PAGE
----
Cell transplantation has been suggested to display several neuroprotective and/or neuroregenerative effects in animal models of central nervous system (CNS) trauma. However, while most studies report on clinical observations, currently little is known regarding the actual fate of the
cell populations grafted and whether or how the brain's innate immune system, mainly directed by activated microglia and astrocytes, interacts with autologous cellular implants. In this study, we grafted well-characterized neural stem cell, mouse embryonic fibroblast, dendritic cell, bone
marrow mononuclear cell, and splenocyte populations, all isolated or cultured from C57BL/6-eGFP transgenic mice, below the capsula externa (CE) of healthy C57BL/6 mice and below the inflamed/demyelinated CE of cuprizone-treated C57BL/6 mice. Two weeks postgrafting, an extensive quantitative
multicolor histological analysis was performed in order (i) to quantify cell graft localization, migration, survival, and toxicity and (ii) to characterize endogenous CNS immune responses against the different cell grafts. Obtained results indicate dependence on the cell type grafted: (i)
a different degree of cell graft migration, survival, and toxicity and (ii) a different organization of the endogenous immune response. Based on these observations, we warrant that further research should be undertaken to understand—and eventually control—cell graft-induced tissue
damage and activation of the brain's innate immune system. The latter will be inevitable before cell grafting in the CNS can be performed safely and successfully in clinical settings.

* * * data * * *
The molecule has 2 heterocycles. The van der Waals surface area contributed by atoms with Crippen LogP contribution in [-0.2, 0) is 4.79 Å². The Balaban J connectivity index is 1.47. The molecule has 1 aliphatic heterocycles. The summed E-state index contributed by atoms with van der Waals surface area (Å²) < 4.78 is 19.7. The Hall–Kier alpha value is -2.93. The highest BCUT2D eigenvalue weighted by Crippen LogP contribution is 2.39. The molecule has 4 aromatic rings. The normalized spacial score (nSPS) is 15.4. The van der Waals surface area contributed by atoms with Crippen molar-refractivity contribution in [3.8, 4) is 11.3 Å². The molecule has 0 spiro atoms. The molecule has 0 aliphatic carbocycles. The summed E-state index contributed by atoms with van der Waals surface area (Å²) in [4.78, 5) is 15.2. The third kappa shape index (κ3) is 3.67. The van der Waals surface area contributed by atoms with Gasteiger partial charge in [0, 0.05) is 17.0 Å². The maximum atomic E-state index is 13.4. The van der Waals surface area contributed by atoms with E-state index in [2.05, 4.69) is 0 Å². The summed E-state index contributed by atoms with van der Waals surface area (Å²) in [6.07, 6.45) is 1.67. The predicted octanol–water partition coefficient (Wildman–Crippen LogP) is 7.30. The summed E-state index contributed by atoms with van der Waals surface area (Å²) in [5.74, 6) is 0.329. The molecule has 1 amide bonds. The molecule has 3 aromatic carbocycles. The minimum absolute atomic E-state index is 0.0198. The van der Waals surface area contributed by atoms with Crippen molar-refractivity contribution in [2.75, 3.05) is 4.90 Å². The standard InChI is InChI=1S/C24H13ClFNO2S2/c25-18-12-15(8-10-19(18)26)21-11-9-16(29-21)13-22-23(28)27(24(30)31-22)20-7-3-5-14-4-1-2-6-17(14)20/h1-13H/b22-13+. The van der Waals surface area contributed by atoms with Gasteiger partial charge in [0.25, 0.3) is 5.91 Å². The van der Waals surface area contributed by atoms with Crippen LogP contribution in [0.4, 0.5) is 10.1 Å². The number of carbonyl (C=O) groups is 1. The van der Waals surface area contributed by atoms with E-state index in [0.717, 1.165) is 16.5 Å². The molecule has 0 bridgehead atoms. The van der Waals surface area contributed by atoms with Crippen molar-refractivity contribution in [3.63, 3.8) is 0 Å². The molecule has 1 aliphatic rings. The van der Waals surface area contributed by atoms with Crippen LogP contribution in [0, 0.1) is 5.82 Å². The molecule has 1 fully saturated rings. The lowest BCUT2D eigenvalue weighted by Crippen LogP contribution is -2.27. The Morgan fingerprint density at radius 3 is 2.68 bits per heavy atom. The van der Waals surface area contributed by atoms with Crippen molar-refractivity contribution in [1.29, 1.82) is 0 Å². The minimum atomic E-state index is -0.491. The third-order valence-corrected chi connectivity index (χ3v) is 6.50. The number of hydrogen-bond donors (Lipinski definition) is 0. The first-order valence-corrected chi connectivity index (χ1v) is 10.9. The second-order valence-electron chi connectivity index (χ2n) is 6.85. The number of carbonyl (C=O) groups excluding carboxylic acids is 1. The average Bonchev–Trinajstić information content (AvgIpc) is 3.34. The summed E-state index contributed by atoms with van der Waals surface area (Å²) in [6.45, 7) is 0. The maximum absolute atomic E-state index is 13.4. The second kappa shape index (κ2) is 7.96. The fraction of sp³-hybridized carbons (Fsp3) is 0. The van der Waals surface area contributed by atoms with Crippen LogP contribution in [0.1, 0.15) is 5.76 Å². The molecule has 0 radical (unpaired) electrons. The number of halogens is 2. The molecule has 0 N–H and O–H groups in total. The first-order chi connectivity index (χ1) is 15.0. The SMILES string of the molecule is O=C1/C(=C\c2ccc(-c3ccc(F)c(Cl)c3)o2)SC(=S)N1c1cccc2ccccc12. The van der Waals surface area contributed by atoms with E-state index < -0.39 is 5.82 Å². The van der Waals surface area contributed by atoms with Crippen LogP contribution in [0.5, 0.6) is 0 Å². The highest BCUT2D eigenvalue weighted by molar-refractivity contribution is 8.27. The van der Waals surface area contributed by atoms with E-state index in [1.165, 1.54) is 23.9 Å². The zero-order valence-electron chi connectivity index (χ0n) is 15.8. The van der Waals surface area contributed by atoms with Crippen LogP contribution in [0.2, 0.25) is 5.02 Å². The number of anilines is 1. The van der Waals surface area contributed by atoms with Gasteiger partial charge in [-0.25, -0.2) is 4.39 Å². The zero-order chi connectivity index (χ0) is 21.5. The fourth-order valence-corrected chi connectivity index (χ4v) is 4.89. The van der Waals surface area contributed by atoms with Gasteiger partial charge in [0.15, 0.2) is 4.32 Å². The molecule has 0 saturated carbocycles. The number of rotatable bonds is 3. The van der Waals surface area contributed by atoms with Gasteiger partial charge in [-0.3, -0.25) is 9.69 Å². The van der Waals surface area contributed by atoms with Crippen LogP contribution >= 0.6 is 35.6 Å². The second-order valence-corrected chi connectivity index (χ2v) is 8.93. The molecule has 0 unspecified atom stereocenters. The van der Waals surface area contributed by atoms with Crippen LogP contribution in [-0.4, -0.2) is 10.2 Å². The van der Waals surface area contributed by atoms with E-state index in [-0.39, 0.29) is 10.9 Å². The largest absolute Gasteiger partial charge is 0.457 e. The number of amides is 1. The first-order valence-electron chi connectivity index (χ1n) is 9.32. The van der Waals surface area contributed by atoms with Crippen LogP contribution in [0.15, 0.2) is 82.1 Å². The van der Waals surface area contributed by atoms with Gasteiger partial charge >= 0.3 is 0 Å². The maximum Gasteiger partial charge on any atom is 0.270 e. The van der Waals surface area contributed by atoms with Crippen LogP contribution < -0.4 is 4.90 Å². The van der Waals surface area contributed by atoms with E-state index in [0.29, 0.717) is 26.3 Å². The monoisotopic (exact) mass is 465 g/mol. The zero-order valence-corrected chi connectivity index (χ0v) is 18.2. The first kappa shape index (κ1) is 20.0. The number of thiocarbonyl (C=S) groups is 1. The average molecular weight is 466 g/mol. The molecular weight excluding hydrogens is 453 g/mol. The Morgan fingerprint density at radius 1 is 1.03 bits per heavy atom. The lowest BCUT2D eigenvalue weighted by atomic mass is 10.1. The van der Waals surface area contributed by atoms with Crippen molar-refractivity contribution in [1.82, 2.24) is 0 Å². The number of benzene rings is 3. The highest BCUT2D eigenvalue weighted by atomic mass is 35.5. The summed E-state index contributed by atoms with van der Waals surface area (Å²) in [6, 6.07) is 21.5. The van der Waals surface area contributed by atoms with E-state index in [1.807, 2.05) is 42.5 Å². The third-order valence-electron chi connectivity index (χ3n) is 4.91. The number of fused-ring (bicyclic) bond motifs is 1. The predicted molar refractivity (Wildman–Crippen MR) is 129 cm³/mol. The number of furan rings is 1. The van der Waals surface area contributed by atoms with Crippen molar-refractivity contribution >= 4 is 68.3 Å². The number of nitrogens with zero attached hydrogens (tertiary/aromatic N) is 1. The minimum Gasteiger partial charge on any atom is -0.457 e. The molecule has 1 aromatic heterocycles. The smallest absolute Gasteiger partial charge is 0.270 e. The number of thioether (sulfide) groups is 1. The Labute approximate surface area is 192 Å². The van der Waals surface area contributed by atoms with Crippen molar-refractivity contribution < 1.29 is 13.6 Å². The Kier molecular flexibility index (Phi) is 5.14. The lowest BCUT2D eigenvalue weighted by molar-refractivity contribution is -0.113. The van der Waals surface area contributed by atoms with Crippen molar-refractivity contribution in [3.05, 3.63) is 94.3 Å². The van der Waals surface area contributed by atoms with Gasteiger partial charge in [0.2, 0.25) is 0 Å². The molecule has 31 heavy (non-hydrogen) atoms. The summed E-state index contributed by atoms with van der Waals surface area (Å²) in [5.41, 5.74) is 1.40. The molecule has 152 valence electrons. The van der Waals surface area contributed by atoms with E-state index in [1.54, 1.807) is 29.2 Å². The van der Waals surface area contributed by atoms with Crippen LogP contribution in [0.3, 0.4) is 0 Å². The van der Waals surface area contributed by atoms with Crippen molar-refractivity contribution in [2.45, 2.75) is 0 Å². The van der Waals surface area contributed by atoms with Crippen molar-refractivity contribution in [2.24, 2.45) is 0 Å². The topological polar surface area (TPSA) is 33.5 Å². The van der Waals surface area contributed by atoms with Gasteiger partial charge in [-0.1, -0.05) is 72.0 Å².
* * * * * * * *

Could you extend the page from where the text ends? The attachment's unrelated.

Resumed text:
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Document Type: Research Article
Publication date: 2012-09-01
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Cell Transplantation publishes original, peer-reviewed research and review articles on the subject of cell transplantation and its application to human diseases. To ensure high-quality contributions from all areas of transplantation, separate section editors and editorial boards have been established. Articles deal with a wide range of topics including physiological, medical, preclinical, tissue engineering, and device-oriented aspects of transplantation of nervous system, endocrine, growth factor-secreting, bone marrow, epithelial, endothelial, and genetically engineered cells, among others. Basic clinical studies and immunological research papers are also featured. To provide complete coverage of this revolutionary field, Cell Transplantation will report on relevant technological advances, and ethical and regulatory considerations of cell transplants. Cell Transplantation is now an Open Access journal starting with volume 18 in 2009, and therefore there will be an inexpensive publication charge, which is dependent on the number of pages, in addition to the charge for color figures. This will allow work to be disseminated to a wider audience and also entitle the corresponding author to a free PDF, as well as prepublication of an unedited version of the manuscript.
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